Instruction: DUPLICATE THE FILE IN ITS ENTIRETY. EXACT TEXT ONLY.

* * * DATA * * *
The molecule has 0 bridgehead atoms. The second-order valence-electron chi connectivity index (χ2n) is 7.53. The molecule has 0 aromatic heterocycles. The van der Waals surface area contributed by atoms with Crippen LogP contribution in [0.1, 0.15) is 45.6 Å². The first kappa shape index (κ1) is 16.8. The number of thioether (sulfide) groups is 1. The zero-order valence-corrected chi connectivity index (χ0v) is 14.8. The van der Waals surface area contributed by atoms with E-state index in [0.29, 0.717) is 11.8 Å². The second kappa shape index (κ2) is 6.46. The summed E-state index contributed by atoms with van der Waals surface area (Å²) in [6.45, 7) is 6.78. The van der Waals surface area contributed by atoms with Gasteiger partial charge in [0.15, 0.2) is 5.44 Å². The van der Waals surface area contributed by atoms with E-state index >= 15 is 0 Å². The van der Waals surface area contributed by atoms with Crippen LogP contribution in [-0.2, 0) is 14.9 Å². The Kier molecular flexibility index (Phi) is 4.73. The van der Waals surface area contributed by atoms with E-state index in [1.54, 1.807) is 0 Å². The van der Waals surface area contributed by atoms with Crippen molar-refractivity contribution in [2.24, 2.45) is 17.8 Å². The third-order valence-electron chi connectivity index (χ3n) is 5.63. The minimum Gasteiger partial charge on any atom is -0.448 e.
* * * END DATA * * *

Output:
The molecule has 0 bridgehead atoms. The second-order valence-electron chi connectivity index (χ2n) is 7.53. The molecule has 0 aromatic heterocycles. The van der Waals surface area contributed by atoms with Crippen LogP contribution in [0.1, 0.15) is 45.6 Å². The first kappa shape index (κ1) is 16.8. The number of thioether (sulfide) groups is 1. The zero-order valence-corrected chi connectivity index (χ0v) is 14.8. The van der Waals surface area contributed by atoms with E-state index in [0.29, 0.717) is 11.8 Å². The second kappa shape index (κ2) is 6.46. The summed E-state index contributed by atoms with van der Waals surface area (Å²) in [6.45, 7) is 6.78. The van der Waals surface area contributed by atoms with Gasteiger partial charge in [0.15, 0.2) is 5.44 Å². The van der Waals surface area contributed by atoms with E-state index >= 15 is 0 Å². The van der Waals surface area contributed by atoms with Crippen LogP contribution in [-0.2, 0) is 14.9 Å². The Kier molecular flexibility index (Phi) is 4.73. The van der Waals surface area contributed by atoms with E-state index in [1.54, 1.807) is 0 Å². The van der Waals surface area contributed by atoms with Crippen molar-refractivity contribution in [2.24, 2.45) is 17.8 Å². The third-order valence-electron chi connectivity index (χ3n) is 5.63. The minimum Gasteiger partial charge on any atom is -0.448 e.